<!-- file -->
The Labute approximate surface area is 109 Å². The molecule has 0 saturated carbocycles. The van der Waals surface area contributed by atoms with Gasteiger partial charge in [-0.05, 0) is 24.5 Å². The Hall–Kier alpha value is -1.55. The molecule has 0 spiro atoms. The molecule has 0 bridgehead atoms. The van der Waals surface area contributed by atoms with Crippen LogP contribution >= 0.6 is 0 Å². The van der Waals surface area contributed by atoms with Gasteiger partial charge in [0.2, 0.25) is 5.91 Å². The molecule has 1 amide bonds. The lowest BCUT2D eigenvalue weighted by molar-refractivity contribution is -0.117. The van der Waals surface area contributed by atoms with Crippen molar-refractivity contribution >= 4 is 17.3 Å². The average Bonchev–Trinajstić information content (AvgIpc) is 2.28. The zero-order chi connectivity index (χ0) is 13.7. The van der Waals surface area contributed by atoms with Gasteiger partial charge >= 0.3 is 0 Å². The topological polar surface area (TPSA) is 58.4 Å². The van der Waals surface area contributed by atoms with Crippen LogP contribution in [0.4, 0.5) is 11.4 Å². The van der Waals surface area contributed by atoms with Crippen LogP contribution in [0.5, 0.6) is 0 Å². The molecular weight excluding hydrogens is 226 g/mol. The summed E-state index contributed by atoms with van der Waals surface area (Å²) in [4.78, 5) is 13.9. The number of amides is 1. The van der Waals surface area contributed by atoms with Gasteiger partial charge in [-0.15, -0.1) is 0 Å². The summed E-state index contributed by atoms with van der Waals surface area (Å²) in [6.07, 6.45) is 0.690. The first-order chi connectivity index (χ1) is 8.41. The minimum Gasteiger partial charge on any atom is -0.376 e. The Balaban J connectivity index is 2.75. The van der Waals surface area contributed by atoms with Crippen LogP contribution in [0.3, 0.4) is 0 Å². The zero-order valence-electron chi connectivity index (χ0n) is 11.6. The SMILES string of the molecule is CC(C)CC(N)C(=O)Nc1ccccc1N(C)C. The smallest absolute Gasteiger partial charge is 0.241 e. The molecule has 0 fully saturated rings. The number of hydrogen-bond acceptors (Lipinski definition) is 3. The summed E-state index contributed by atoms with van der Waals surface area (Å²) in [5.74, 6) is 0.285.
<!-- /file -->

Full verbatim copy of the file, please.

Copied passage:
The Labute approximate surface area is 109 Å². The molecule has 0 saturated carbocycles. The van der Waals surface area contributed by atoms with Gasteiger partial charge in [-0.05, 0) is 24.5 Å². The Hall–Kier alpha value is -1.55. The molecule has 0 spiro atoms. The molecule has 0 bridgehead atoms. The van der Waals surface area contributed by atoms with Crippen LogP contribution >= 0.6 is 0 Å². The van der Waals surface area contributed by atoms with Gasteiger partial charge in [0.2, 0.25) is 5.91 Å². The molecule has 1 amide bonds. The lowest BCUT2D eigenvalue weighted by molar-refractivity contribution is -0.117. The van der Waals surface area contributed by atoms with Crippen molar-refractivity contribution >= 4 is 17.3 Å². The average Bonchev–Trinajstić information content (AvgIpc) is 2.28. The zero-order chi connectivity index (χ0) is 13.7. The van der Waals surface area contributed by atoms with Gasteiger partial charge >= 0.3 is 0 Å². The topological polar surface area (TPSA) is 58.4 Å². The van der Waals surface area contributed by atoms with Crippen LogP contribution in [0.4, 0.5) is 11.4 Å². The van der Waals surface area contributed by atoms with Crippen LogP contribution in [0.5, 0.6) is 0 Å². The molecular weight excluding hydrogens is 226 g/mol. The summed E-state index contributed by atoms with van der Waals surface area (Å²) in [4.78, 5) is 13.9. The number of amides is 1. The van der Waals surface area contributed by atoms with Gasteiger partial charge in [-0.15, -0.1) is 0 Å². The summed E-state index contributed by atoms with van der Waals surface area (Å²) in [6.07, 6.45) is 0.690. The first-order chi connectivity index (χ1) is 8.41. The minimum Gasteiger partial charge on any atom is -0.376 e. The Balaban J connectivity index is 2.75. The van der Waals surface area contributed by atoms with Crippen LogP contribution in [0.3, 0.4) is 0 Å². The zero-order valence-electron chi connectivity index (χ0n) is 11.6. The SMILES string of the molecule is CC(C)CC(N)C(=O)Nc1ccccc1N(C)C. The smallest absolute Gasteiger partial charge is 0.241 e. The molecule has 0 fully saturated rings. The number of hydrogen-bond acceptors (Lipinski definition) is 3. The summed E-state index contributed by atoms with van der Waals surface area (Å²) in [5.74, 6) is 0.285.